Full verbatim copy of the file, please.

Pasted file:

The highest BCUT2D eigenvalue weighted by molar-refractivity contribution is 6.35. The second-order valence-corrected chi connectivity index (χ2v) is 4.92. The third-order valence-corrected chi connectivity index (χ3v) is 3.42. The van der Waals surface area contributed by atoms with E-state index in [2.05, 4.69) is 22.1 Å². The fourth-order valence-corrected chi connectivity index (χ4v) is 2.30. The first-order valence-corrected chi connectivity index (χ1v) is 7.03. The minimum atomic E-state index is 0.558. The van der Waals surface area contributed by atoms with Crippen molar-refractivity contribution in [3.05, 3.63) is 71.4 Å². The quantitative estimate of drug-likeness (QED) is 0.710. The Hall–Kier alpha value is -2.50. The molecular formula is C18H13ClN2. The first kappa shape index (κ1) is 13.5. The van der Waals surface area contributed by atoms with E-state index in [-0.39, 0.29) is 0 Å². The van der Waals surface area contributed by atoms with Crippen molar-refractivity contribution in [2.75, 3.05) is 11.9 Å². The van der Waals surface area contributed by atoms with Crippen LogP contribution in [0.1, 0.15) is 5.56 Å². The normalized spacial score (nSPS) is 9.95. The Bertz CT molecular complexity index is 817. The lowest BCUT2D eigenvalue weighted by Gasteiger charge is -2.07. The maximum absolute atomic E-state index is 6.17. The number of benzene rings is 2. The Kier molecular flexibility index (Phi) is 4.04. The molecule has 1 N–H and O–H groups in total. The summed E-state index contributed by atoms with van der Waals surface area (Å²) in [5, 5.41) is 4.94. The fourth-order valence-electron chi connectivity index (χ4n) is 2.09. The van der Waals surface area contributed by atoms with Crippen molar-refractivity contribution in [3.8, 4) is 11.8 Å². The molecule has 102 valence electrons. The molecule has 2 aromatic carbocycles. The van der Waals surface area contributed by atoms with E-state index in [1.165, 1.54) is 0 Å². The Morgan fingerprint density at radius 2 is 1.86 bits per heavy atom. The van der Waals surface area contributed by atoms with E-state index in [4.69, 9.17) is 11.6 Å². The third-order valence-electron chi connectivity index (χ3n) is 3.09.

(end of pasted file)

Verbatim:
The highest BCUT2D eigenvalue weighted by molar-refractivity contribution is 6.35. The second-order valence-corrected chi connectivity index (χ2v) is 4.92. The third-order valence-corrected chi connectivity index (χ3v) is 3.42. The van der Waals surface area contributed by atoms with E-state index in [2.05, 4.69) is 22.1 Å². The fourth-order valence-corrected chi connectivity index (χ4v) is 2.30. The first-order valence-corrected chi connectivity index (χ1v) is 7.03. The minimum atomic E-state index is 0.558. The van der Waals surface area contributed by atoms with Crippen molar-refractivity contribution in [3.05, 3.63) is 71.4 Å². The quantitative estimate of drug-likeness (QED) is 0.710. The Hall–Kier alpha value is -2.50. The molecular formula is C18H13ClN2. The first kappa shape index (κ1) is 13.5. The van der Waals surface area contributed by atoms with E-state index in [-0.39, 0.29) is 0 Å². The van der Waals surface area contributed by atoms with Crippen molar-refractivity contribution in [2.75, 3.05) is 11.9 Å². The van der Waals surface area contributed by atoms with Crippen LogP contribution in [0.1, 0.15) is 5.56 Å². The normalized spacial score (nSPS) is 9.95. The Bertz CT molecular complexity index is 817. The lowest BCUT2D eigenvalue weighted by Gasteiger charge is -2.07. The maximum absolute atomic E-state index is 6.17. The number of benzene rings is 2. The Kier molecular flexibility index (Phi) is 4.04. The molecule has 1 N–H and O–H groups in total. The summed E-state index contributed by atoms with van der Waals surface area (Å²) in [5, 5.41) is 4.94. The fourth-order valence-electron chi connectivity index (χ4n) is 2.09. The van der Waals surface area contributed by atoms with Crippen molar-refractivity contribution in [3.8, 4) is 11.8 Å². The molecule has 102 valence electrons. The molecule has 2 aromatic carbocycles. The van der Waals surface area contributed by atoms with E-state index in [1.165, 1.54) is 0 Å². The Morgan fingerprint density at radius 2 is 1.86 bits per heavy atom. The van der Waals surface area contributed by atoms with E-state index in [4.69, 9.17) is 11.6 Å². The third-order valence-electron chi connectivity index (χ3n) is 3.09.